|Budget Amount *help
¥1,100,000 (Direct Cost : ¥1,100,000)
Fiscal Year 1999 : ¥500,000 (Direct Cost : ¥500,000)
Fiscal Year 1998 : ¥600,000 (Direct Cost : ¥600,000)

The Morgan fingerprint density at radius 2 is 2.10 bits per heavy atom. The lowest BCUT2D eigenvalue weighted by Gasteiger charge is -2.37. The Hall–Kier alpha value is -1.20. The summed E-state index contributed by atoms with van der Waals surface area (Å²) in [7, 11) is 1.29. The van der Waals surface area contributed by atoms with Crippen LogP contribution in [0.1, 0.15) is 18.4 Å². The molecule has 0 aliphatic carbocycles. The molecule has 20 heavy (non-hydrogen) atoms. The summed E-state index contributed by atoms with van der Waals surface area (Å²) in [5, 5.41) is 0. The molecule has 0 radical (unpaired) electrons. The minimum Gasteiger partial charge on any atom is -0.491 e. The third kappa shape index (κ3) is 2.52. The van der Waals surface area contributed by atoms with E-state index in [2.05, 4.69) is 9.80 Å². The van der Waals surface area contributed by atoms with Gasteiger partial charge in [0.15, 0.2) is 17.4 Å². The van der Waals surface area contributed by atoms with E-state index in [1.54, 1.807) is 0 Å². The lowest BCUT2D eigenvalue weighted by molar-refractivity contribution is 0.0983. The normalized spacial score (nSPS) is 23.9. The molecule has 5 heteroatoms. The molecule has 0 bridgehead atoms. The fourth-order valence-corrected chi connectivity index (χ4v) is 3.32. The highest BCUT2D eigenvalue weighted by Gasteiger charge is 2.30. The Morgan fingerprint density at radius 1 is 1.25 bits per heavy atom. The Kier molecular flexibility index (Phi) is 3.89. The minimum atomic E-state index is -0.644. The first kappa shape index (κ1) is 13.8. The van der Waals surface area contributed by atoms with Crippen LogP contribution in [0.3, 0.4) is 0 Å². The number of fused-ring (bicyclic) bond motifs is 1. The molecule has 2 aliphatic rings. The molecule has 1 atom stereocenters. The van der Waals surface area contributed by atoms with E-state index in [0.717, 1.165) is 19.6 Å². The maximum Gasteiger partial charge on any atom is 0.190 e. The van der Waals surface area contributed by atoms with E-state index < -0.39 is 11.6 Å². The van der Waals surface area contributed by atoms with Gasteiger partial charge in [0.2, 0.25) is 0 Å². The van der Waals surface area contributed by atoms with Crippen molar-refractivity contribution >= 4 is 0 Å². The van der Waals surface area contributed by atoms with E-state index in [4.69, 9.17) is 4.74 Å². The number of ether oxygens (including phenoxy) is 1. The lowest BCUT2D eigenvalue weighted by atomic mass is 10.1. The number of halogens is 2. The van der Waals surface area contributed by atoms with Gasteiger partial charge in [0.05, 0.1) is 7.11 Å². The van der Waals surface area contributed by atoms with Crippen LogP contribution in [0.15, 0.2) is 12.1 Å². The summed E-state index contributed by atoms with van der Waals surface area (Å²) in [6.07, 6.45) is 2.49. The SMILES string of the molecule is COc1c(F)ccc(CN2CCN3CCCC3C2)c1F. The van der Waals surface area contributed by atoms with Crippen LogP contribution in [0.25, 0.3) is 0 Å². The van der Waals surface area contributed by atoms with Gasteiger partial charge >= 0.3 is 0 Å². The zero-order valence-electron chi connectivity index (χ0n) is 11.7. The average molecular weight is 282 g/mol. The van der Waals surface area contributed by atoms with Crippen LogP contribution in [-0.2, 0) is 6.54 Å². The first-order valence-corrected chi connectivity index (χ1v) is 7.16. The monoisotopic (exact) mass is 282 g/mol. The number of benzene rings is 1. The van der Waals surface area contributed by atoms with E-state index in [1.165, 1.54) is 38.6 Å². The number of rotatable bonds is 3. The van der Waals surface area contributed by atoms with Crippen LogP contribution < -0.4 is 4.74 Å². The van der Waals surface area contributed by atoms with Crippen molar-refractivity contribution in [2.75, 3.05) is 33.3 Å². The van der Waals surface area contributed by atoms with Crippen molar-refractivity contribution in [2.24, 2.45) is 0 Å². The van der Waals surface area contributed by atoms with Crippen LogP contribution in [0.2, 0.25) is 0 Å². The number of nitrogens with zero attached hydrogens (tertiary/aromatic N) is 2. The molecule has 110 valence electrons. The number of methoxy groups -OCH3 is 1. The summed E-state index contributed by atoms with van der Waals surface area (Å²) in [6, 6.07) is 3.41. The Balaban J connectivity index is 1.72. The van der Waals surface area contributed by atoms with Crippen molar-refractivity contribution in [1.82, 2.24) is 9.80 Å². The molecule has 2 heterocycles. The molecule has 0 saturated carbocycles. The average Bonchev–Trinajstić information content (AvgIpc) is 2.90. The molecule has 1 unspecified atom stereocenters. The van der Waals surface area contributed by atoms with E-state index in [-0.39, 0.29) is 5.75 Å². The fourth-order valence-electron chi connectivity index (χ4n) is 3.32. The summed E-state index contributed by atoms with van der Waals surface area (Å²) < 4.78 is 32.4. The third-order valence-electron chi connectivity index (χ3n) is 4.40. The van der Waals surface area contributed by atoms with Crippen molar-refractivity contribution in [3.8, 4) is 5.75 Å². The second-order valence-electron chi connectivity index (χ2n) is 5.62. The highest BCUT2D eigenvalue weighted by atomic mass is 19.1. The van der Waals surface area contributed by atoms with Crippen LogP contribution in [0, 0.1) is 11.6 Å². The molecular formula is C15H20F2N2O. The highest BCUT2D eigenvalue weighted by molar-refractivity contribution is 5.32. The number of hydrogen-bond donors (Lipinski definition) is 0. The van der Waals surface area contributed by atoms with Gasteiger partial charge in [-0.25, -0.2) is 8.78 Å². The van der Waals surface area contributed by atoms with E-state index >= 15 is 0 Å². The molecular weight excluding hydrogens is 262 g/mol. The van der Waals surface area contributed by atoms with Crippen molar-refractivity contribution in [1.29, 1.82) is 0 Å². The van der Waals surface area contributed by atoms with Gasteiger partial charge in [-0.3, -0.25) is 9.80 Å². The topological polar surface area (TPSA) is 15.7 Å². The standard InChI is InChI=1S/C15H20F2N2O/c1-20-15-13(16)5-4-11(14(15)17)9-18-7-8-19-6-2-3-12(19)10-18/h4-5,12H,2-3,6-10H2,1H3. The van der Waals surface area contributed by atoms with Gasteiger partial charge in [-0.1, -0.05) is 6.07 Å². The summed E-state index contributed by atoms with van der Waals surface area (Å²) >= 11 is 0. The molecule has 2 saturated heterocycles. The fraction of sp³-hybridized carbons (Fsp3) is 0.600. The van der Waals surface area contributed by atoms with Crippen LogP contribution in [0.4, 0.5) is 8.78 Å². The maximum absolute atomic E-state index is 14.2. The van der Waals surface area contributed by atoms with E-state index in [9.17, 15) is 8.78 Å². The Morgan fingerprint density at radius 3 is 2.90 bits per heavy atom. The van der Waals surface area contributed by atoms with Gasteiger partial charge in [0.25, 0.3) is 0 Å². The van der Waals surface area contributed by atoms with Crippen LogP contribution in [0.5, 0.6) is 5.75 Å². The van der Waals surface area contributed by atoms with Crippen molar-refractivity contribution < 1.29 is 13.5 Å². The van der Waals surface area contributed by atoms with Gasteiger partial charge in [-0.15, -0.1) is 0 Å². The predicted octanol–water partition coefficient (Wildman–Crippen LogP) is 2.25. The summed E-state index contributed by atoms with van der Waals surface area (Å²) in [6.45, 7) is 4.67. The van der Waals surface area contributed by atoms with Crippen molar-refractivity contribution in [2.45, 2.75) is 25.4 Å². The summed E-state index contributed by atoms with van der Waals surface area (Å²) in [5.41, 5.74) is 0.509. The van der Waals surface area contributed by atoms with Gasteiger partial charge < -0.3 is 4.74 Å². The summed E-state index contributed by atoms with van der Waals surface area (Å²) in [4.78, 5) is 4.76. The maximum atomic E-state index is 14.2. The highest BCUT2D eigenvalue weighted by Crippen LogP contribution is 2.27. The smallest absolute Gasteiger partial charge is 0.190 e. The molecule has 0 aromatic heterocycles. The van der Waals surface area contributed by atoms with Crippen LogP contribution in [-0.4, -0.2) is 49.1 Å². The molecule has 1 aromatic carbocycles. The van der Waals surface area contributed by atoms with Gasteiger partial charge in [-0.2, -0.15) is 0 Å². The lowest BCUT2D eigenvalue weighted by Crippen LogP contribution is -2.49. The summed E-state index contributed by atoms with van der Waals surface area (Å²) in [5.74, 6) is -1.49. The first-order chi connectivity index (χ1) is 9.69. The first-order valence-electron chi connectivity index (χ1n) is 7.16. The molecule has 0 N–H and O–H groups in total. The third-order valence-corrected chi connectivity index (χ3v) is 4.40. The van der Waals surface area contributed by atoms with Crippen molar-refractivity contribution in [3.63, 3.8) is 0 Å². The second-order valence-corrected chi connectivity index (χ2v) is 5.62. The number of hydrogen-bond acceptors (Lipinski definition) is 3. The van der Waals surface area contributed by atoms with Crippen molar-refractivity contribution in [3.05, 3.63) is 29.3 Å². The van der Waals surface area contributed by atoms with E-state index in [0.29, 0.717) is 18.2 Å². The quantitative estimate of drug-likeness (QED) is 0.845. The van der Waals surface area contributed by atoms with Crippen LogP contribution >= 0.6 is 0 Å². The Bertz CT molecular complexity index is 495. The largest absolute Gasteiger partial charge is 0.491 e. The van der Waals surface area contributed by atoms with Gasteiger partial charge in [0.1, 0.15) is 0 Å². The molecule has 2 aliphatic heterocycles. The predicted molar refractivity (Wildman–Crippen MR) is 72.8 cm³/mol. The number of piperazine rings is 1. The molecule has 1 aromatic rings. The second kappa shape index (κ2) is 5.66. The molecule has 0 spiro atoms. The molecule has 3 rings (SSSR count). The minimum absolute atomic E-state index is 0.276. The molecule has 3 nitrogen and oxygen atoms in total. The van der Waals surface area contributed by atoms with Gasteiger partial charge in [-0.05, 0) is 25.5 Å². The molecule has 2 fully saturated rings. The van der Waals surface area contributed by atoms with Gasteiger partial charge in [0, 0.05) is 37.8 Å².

It is now generally accepted that Helicobacter pylori infection is a major cause of chronic gastritis and peptic ulcers. Although epidemiological studies have indicated that H. pylori infection plays a crucial role in gastric carcinogenesis in human, there have been few reports demonstrating a relation between H. pylori and stomach cancer in animal models. In the present study, we first examined the colonizing abilities of eight H. pylori strains in order to select H. pylori strain which could colonize the mouse stomach. Three strains (ATCC43504,CPY2052,and HPK127) colonized C57BL/6 mice, and only CPY2052-infected mice developed a severe gastric inflammation in the lamina propria and erosions in the gastric epithelium 15 months after infection. Secondly, the effect of H. pylori infection on N-methyl-N-nitro-N-nitrosoguanidine (ENNG)-induced gastric cancer was studied using a mouse model. Five-week-old male C57BL/6 mice were divided into four groups of 20-30 animals each and challenged with H. pylori (H. felis), ENNG, a combination of H. pylori (H. felis) and ENNG, or neither of them. Five to 20 animals from each group were sacrificed at 20 and 50 weeks after H. pylori (H. felis) inoculation, and histopathological changes in their stomachs were examined. The incidence of adenomatous hyperplasia in the combination group was significantly higher than that in the ENNG group (p<0.05). These results suggest that H. pylori infection enhances the carcinogenic action of ENNG. This mouse model may be useful for the study of pathogenesis, the screening of novel therapeutic agents, and the development of vaccines.